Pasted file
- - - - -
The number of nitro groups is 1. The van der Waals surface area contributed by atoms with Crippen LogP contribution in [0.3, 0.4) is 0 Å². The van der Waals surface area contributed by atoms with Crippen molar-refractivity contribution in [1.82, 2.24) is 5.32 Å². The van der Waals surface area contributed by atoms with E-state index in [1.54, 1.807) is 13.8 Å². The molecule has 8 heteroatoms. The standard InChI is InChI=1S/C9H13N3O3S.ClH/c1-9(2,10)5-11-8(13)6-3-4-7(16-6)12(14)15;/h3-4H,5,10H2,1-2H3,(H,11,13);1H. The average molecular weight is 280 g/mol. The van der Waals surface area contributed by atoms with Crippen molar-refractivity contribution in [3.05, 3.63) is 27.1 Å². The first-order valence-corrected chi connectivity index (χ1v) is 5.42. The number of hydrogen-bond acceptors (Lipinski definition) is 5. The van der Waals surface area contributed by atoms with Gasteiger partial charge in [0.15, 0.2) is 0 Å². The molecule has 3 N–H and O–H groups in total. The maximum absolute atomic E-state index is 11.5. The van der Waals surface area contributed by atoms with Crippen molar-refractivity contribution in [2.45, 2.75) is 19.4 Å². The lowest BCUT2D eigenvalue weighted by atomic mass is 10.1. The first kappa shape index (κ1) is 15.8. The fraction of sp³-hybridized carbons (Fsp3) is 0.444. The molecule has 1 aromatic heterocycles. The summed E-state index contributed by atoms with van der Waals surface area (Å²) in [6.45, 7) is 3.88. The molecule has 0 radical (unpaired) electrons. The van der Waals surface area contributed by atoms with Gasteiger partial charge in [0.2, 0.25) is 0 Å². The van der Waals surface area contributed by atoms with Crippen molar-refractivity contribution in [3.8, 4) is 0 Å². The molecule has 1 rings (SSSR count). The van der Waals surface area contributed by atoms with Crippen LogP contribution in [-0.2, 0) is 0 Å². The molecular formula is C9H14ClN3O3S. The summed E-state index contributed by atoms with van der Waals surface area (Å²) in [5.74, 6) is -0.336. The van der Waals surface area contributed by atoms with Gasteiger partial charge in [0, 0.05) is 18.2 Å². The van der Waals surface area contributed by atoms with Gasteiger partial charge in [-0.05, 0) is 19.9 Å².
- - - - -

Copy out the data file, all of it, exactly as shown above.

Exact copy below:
The number of nitro groups is 1. The van der Waals surface area contributed by atoms with Crippen LogP contribution in [0.3, 0.4) is 0 Å². The van der Waals surface area contributed by atoms with Crippen molar-refractivity contribution in [1.82, 2.24) is 5.32 Å². The van der Waals surface area contributed by atoms with E-state index in [1.54, 1.807) is 13.8 Å². The molecule has 8 heteroatoms. The standard InChI is InChI=1S/C9H13N3O3S.ClH/c1-9(2,10)5-11-8(13)6-3-4-7(16-6)12(14)15;/h3-4H,5,10H2,1-2H3,(H,11,13);1H. The average molecular weight is 280 g/mol. The van der Waals surface area contributed by atoms with Crippen molar-refractivity contribution in [3.05, 3.63) is 27.1 Å². The first-order valence-corrected chi connectivity index (χ1v) is 5.42. The number of hydrogen-bond acceptors (Lipinski definition) is 5. The van der Waals surface area contributed by atoms with Gasteiger partial charge in [0.15, 0.2) is 0 Å². The molecule has 3 N–H and O–H groups in total. The maximum absolute atomic E-state index is 11.5. The van der Waals surface area contributed by atoms with Crippen molar-refractivity contribution in [2.45, 2.75) is 19.4 Å². The lowest BCUT2D eigenvalue weighted by atomic mass is 10.1. The first kappa shape index (κ1) is 15.8. The fraction of sp³-hybridized carbons (Fsp3) is 0.444. The molecule has 1 aromatic heterocycles. The summed E-state index contributed by atoms with van der Waals surface area (Å²) in [6.45, 7) is 3.88. The molecule has 0 radical (unpaired) electrons. The van der Waals surface area contributed by atoms with Gasteiger partial charge in [0.2, 0.25) is 0 Å². The van der Waals surface area contributed by atoms with Crippen molar-refractivity contribution in [3.8, 4) is 0 Å². The molecule has 1 rings (SSSR count). The van der Waals surface area contributed by atoms with Crippen LogP contribution in [-0.2, 0) is 0 Å². The molecular formula is C9H14ClN3O3S. The summed E-state index contributed by atoms with van der Waals surface area (Å²) in [5.74, 6) is -0.336. The van der Waals surface area contributed by atoms with Gasteiger partial charge in [0, 0.05) is 18.2 Å². The van der Waals surface area contributed by atoms with Gasteiger partial charge in [-0.05, 0) is 19.9 Å².